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EU changes residue limit for haloxyfop on canola

The European Union has announced that it will reduce the MRL for the herbicide haloxyfop on canola.
Photo: Rob Lacey

Changes to European Union maximum residue limits (MRLs) for the herbicide haloxyfop mean that Australian canola growers should not use the product in 2023 and beyond.

The EU has announced it intends to reduce the MRL for haloxyfop on canola from 0.2 milligrams per kilogram to 0.005mg/kg. While no specific time frame has been provided, the Australian industry expects the change to take place in the second half of 2023.

To meet the changing MRL, growers have been advised not to use haloxyfop on canola destined for export in the 2023-24 season and to use alternative weed control options.

Canola treated with haloxyfop in 2023-24 should not be delivered or received into the Australian grain handling system for canola segregations (grades) destined for export. This change is necessary as, if delivered, it will jeopardise market access to the EU for Australian canola.

While haloxyfop remains a legally registered product in Australia, any future use on canola will result in a residue detection above the expect new EU MRL. The post-harvest supply chain cannot mitigate the risk of any residues arising being above the expected new EU MRL.

The decision is only for the use of haloxyfop on canola and applies to both genetically modified (GM) canola and non-GM canola for export.

Consideration will also need to be made for any canola treated with haloxyfop from the 2022-23 or prior seasons that is already held on-farm in storage. Growers should speak to their respective grain traders for specific advice. The post-harvest supply chain will also need to review any stocks already held in their storages.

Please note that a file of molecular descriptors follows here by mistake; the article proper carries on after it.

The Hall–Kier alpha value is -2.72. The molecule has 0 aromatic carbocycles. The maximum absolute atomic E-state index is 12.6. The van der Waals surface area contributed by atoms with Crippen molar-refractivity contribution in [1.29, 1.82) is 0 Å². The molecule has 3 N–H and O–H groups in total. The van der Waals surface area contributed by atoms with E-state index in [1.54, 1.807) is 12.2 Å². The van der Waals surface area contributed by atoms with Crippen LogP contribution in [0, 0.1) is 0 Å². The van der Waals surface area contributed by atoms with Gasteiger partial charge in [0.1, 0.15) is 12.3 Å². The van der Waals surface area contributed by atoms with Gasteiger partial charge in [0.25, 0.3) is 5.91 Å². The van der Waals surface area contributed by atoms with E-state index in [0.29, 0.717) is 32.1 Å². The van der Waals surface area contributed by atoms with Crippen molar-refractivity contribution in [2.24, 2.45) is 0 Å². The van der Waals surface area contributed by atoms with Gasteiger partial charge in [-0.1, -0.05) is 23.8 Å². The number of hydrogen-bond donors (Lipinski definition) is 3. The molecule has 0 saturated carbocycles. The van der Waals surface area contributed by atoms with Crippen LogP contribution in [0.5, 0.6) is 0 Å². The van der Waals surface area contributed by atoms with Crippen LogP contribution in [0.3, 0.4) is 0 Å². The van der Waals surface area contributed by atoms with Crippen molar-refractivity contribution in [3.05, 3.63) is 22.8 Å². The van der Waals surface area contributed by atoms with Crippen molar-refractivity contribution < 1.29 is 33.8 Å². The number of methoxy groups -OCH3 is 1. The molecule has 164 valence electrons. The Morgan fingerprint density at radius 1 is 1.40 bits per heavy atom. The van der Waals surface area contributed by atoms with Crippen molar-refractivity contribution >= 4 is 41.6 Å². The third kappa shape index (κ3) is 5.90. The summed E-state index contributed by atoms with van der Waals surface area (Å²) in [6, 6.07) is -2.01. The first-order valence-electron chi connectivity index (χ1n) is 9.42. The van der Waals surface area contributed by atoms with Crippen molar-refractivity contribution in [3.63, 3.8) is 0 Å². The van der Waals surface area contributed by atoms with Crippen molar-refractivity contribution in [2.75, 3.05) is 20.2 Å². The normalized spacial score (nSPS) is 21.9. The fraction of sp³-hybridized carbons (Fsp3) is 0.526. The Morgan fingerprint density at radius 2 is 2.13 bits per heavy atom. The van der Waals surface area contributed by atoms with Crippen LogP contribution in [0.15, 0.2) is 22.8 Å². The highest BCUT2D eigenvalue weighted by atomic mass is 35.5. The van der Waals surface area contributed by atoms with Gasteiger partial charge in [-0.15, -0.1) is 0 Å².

Changing European Union regulations

Australian canola is highly sought-after in overseas export markets. To maintain a strong trading reputation and ensure continued market access, it is critical that exported canola meets import country MRLs.

The EU has become the largest importer of Australian canola, purchasing more than half of the country’s total canola exports in recent years.

Industry and the Australian Government have been actively engaged with the EU on changes to haloxyfop MRLs on canola and other grains, including pulses, since a review of haloxyfop in that market was first announced in 2015.

The Australian Government has engaged with EU government authorities seeking the adoption of an MRL that would enable the continued use of haloxyfop by Australian canola growers. These submissions, however, were unsuccessful.

While there are a number of canola export markets, when canola is received from growers, the intended market is generally not known. As such, it is not possible to segregate canola receivals based on their intended destination, over and above the existing GM versus non-GM varieties.

Alternative chemistries on canola

A number of haloxyfop products are registered in Australia for the post-emergent control of a wide range of annual and perennial grass weeds in canola.

Some of the alternative chemical actives that can be considered for canola include: butroxydim (Factor), clethodim (Select), diclofop-methyl (Titan Diclofop-methyl), fluazifop-P present as the butyl ester (Fusilade), propaquizafop (Shogun), Quizalofop-P-ethyl (Targa) and Sethoxydim (Sertin).

Haloxyfop use on other commodities

The EU has also announced it will lower the MRL for haloxyfop on pulses. As the EU is a relatively small market for pulses, the industry is confident that management systems will be successfully enacted to manage exports of any pulses to meet the new EU MRLs for pulses when implemented.

However, growers have been advised to consult with their pulse grain trader prior to the use of haloxyfop this year.

More information: Gordon Cumming,

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